Best Sam­sung Galaxy phone of 2016

If you’re a fan of Sam­sung’s Galaxy phones but aren’t sure which one to get, Marie Brewis looks at your op­tions

Android Advisor - - Contents -

Sam­sung of­fers phones and ph­ablets to suit ev­ery user, from the top end Galaxy Note and S-se­ries to the mid-range A-se­ries, bud­get J-se­ries and plenty more. Things get even more con­fus­ing when you con­sider that old­er­gen­er­a­tion mod­els within these lines are still avail­able, and of­ten they present bet­ter value.

An im­por­tant thing to keep in mind when look­ing for a Sam­sung Galaxy phone is that more so than any other brand they rapidly drop in price fol­low­ing launch. Within three months of their UK re­lease

date you can of­ten find in ex­cess of £100 off their price. This means pre­vi­ous-gen­er­a­tion phones such as the Sam­sung Galaxy S6 (which we’ve in­cluded here de­spite the fact it’s a 2015 phone) can of­fer ex­tra­or­di­nary value in com­par­i­son.

All Sam­sung phones run An­droid (the 2016 mod­els run Marsh­mal­low) with the TouchWiz UI over­laid. You’ll find that the lower down the range you go the fewer ex­tra fea­tures (such as Smart stay, Pop-up View and Multi-Win­dow) are in­cluded, but all run the same Sam­sung, Google and Mi­crosoft apps.

Here we de­tail the best Sam­sung Galaxy phones you can buy in 2016, and rea­son why each might be the best Sam­sung phone for you.

Sam­sung Galaxy Note7

Price: £749 inc VAT

The Galaxy Note7 is the new­est model in Sam­sung’s line-up. Pre-or­ders be­gan on 16 Au­gust, and the phone goes on sale on 2 Septem­ber. At this point it will also be avail­able on con­tract through all the UK’s ma­jor mo­bile op­er­a­tors, which gives the Note7 an in­stant ad­van­tage over its pre­de­ces­sor, the US-only Note 5. If you are in­tend­ing to buy the Note7 out­right, we sug­gest you wait a few months as the price will quickly fall.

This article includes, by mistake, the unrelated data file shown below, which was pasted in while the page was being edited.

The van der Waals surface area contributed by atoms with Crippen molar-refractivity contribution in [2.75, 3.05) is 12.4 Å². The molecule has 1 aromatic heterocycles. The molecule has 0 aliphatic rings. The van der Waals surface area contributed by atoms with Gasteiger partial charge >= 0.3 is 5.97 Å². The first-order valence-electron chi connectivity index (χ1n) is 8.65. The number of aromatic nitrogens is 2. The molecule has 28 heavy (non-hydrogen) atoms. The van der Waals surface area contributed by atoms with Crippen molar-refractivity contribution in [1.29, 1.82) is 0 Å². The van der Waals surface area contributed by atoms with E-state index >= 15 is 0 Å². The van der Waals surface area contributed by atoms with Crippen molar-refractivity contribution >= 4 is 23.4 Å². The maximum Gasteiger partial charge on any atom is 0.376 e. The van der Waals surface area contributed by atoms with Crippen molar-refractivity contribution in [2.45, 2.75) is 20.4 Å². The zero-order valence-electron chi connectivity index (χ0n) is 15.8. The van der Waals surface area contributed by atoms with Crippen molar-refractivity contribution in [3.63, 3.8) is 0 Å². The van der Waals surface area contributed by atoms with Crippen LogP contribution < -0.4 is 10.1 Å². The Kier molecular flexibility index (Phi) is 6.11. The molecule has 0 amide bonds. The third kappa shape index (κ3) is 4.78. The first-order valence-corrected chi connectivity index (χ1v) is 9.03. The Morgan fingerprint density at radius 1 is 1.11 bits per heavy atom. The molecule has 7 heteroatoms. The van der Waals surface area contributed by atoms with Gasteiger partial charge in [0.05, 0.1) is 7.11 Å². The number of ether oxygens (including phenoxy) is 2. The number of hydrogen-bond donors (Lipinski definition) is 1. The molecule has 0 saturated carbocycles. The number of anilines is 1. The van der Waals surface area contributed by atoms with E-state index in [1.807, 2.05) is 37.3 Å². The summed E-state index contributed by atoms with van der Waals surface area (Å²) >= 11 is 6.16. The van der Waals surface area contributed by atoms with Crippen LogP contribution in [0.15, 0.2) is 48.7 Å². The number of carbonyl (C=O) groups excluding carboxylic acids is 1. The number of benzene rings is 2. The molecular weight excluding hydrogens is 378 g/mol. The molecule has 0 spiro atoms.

The Note7 is a ph­ablet (that is a cross be­tween a smart­phone and a tablet in size) with a large 5.7in screen, so don’t buy it if you have tiny hands. This is an ex­cel­lent dis­play with a crys­tal clear Quad-HD res­o­lu­tion and Sam­sung’s edge fea­ture on both sides. The dual-edge screen is used to dis­play

no­ti­fi­ca­tions and pro­vide short­cuts to your most fre­quently used apps. In com­mon with all the Sam­sung Galaxy phones in this ar­ti­cle the Note7 uses a Su­perAMOLED screen, which of­fers ex­cel­lent con­trast and a highly sat­u­rated ef­fect that pro­duces vi­brant colours. This is pro­tected by the best-in­class Go­rilla Glass 5.

The core hard­ware is the same as what you’ll find in the Galaxy S7 and S7 edge be­low, with an octa Exynos 8890 pro­ces­sor and 4GB of LPDDR4 RAM. We’ve yet to bench­mark the Note7, but we ex­pect per­for­mance to be ev­ery bit as good as we found with the S7.

The Note7 is the first Sam­sung phone to come with a gen­er­ous 64GB of stor­age as stan­dard, and there’s also sup­port for up to 256GB of ad­di­tional stor­age via a mi­croSD card. It’s also the first Sam­sung phone to come with an iris scan­ner for ex­tra se­cure lo­gins, the first to fea­ture a re­versible USB-C port for charg­ing and data trans­fer, and the only one to fea­ture the S Pen sty­lus (with im­proved pres­sure sen­si­tiv­ity and func­tional even when the screen is switched off). Both the sty­lus and the phone it­self are wa­ter­re­sis­tant, rated IP68.